A tree well travelled: global genetic structure of the invasive tree Acacia saligna

Genevieve D. Thompson, Dirk U. Bellstedt, David M. Richardson, John R. U. Wilson, Johannes J. Le Roux*

*Corresponding author for this work

Research output: Contribution to journalArticlepeer-review

20 Citations (Scopus)


Aim: Invasiveness of an introduced species in one region is often used to predict risk and inform management of the same species elsewhere. This assumes that entities in both regions are equivalent in their ecology and response to management. However, intraspecific genetic variation can result in differences in performance between regions. We conducted population genetic and phylogeographic analyses of the widely introduced and intraspecifically diverse Australian tree species Acacia saligna, in order to improve our understanding of its worldwide invasion history. Location: The native range of A. saligna in Western Australia and introduced ranges in eastern Australia, Israel, Italy, New Zealand, Portugal, South Africa, Spain and the USA. Methods: We analysed microsatellite genotype data obtained from 447 individuals of A. saligna (including reference populations of known subspecies lineages) using Bayesian assignment analysis. We also reconstructed parsimony networks and a phylogeny using data from the nuclear external transcribed spacer (ETS) gene region for a subset of 120 individuals. Results: There was no consistent genetic pattern in introduced populations in different parts of the world. All three subspecies lineages of A. saligna have been moved around the world, showing high levels of admixture in some introduced populations. A previously identified novel and cultivated South African lineage was also identified in Portugal and Italy. Main conclusions: With different subspecies lineages present in different regions globally, it is unclear exactly how effective management approaches of invasions in one region will be in other regions. For example, the successful biological control agents against cultivated lineages of A. saligna in South Africa will probably be effective against similar genotypes in Portugal but not against dissimilar lineages present elsewhere. Further work is needed to conclusively link the relative extent of invasions to genetic differences, and to determine whether genetic novelty can explain the widespread invasions of A. saligna observed in South Africa and Portugal.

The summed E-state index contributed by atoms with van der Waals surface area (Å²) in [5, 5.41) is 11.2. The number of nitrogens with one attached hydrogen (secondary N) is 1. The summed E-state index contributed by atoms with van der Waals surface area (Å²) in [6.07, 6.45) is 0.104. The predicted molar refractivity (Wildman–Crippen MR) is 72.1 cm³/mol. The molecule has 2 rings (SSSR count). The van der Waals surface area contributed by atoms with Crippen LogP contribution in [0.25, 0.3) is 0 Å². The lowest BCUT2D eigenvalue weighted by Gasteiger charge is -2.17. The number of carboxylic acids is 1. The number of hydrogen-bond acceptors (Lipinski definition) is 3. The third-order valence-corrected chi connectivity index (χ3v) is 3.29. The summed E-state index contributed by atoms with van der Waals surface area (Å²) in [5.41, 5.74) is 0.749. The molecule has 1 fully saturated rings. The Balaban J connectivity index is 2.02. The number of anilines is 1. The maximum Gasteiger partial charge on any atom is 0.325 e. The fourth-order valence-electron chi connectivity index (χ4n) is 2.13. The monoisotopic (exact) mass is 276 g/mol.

Original languageEnglish
Pages (from-to)305-314
Number of pages10
JournalJournal of Biogeography
Issue number2
Publication statusPublished - Feb 2015
Externally publishedYes

Bibliographical note

Corrigendum can be found in Journal of Biogeography, 42(5), p. 995. https://doi.org/10.1111/jbi.12502


  • Acacia saligna
  • biological control
  • biological invasions
  • genetic diversity
  • invasive species
  • novel genotypes
  • subspecies lineage
  • tree invasions


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